Fly NASA Guest Blogger: Astronaut Jeanette Epps
Instead of “a day in the life of…,” I thought it might be even more useful to describe one month of my life as an astronaut in training. November started with the graduation of the ASCAN (Astronaut Candidate) class of 2009. It was a beautiful event attended by the NASA Administrator, the Center Director of JSC, the chief of FCOD and the chief of the astronaut office, as well as our families and friends. After two years of training, it was a nice way to close that chapter of our journey.
Next I participated in CAPCOM (capsule communicator) training, which includes full day simulations in a room very similar to the Mission Control Center. The training simulations include system failures and emergencies that are very realistic. So, though the system failures were only simulations, we certainly felt pressure as if it they were real! It was a great way to prepare for real life situations. There are two aspects of this training that I enjoyed – , first was learning how to communicate with the crew on station, which will help me if/when I’m a crew member communicating through CAPCOM. The second item that I enjoyed was the professionalism and expertise of the Flight Director and the engineers on console. They work hard to be knowledgeable and prepared. As a potential crew member, I’m confident that they can handle any problem to ensure crew and station safety.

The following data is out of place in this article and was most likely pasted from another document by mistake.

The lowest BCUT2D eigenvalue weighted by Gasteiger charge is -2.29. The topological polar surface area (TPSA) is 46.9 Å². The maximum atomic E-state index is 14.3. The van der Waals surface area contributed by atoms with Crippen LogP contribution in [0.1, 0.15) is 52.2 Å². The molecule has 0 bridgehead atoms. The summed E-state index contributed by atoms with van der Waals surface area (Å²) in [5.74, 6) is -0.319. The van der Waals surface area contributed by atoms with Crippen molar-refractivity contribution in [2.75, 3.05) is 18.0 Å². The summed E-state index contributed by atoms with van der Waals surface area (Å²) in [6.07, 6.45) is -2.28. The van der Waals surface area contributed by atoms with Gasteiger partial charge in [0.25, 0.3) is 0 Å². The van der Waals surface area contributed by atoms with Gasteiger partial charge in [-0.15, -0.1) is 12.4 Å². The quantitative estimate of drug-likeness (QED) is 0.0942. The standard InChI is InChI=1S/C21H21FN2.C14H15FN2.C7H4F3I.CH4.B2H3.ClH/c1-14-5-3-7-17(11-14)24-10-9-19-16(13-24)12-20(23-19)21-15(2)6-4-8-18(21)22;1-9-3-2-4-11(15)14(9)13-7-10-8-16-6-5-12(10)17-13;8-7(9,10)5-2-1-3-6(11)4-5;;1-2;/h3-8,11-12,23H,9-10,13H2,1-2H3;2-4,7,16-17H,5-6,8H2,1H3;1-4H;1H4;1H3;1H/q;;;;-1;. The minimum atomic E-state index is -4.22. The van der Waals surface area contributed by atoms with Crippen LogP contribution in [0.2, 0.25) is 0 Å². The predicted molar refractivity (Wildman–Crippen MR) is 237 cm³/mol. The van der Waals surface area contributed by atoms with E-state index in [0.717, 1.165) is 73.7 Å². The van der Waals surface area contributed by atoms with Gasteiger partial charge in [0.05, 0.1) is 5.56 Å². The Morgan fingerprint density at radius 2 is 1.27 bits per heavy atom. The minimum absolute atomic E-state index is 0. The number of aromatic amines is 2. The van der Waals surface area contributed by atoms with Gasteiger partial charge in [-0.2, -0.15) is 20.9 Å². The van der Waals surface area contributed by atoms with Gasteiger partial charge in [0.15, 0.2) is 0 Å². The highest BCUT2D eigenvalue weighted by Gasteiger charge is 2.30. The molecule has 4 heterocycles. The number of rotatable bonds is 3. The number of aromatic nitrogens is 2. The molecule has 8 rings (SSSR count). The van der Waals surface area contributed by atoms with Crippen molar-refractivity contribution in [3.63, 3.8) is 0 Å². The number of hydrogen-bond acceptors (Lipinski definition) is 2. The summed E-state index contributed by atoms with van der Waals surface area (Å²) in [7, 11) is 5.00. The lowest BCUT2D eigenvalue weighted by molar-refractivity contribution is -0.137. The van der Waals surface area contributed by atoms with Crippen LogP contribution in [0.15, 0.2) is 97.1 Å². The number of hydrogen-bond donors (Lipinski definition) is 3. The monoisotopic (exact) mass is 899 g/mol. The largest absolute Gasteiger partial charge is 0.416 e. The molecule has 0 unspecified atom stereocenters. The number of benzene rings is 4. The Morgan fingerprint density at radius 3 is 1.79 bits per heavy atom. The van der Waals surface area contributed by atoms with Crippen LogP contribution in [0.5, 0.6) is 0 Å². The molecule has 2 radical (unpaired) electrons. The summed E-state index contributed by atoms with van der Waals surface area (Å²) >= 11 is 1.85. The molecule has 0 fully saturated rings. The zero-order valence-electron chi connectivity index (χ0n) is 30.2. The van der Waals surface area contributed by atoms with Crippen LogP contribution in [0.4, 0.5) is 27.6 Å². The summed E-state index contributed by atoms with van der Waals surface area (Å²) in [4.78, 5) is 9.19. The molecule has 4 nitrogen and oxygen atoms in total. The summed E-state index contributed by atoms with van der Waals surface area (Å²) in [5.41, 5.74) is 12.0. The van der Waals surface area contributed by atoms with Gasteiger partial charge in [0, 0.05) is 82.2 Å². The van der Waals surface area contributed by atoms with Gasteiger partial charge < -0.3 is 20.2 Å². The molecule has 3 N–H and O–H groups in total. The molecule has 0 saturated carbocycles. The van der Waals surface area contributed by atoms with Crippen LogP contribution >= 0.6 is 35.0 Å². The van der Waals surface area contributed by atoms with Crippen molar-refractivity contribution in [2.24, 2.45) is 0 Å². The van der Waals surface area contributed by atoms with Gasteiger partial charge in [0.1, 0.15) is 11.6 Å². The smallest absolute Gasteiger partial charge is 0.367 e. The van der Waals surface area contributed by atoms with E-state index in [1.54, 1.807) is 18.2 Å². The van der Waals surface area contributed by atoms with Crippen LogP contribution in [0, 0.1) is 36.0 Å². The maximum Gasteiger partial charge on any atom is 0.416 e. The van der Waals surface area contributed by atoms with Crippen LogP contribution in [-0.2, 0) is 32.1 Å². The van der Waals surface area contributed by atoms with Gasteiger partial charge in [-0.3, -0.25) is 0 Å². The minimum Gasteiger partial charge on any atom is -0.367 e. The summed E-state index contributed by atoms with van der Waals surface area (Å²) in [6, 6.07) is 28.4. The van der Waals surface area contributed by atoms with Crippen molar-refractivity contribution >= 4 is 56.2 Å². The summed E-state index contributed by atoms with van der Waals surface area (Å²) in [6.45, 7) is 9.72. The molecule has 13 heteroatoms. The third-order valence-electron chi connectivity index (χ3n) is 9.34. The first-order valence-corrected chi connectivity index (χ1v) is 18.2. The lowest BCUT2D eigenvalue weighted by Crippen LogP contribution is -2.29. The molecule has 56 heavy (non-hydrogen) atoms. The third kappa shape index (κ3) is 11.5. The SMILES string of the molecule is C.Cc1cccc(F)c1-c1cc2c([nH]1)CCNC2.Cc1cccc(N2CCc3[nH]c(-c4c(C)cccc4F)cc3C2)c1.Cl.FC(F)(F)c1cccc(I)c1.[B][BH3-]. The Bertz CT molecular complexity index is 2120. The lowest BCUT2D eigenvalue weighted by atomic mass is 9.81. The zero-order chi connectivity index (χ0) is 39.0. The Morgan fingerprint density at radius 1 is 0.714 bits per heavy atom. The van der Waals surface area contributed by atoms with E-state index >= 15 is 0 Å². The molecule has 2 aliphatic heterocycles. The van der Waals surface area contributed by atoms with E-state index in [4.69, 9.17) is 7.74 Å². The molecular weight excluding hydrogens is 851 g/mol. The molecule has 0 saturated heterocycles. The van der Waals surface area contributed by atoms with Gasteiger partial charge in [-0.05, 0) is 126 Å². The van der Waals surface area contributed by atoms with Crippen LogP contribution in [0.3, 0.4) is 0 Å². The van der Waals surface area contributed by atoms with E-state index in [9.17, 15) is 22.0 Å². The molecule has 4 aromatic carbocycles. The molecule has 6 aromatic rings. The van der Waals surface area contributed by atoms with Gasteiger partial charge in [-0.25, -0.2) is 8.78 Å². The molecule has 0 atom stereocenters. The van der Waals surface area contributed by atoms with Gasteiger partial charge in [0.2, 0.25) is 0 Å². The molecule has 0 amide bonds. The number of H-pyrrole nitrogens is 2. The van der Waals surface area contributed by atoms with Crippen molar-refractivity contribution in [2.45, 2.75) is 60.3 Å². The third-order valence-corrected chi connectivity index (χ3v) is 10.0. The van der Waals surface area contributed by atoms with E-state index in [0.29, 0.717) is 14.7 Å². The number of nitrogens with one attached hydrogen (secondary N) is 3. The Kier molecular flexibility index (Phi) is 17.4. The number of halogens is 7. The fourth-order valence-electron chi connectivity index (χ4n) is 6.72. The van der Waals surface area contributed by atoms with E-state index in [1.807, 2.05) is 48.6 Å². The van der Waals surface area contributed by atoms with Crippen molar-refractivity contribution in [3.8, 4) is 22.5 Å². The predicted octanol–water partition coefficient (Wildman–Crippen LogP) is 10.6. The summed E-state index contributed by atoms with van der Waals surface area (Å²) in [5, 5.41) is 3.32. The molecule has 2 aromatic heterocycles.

I then traveled to Montreal, Canada for one week to learn about the Canadian Robotic Arm located on the International Space Station. The robotic arm has extensive utility on Station. It is used for EVAs (extra-vehicular activities, or space walks), resupply vehicles visiting the Station, as well as other uses. This was a great week with one of my classmates and two other individuals whom I’ll work with in the future. We received much hands-on training on using the robotic arm. I enjoyed this because we worked really hard, but we had a great time as well! This is how I envision training – hard work, but fun and rewarding!
This is just one month in the life of an astronaut, and I didn’t even mention the T-38 flying requirements and Russian language training that we must keep up with. It sounds like an overwhelming schedule but when I think of what we’ve been entrusted to do, it is not a burden but an honor.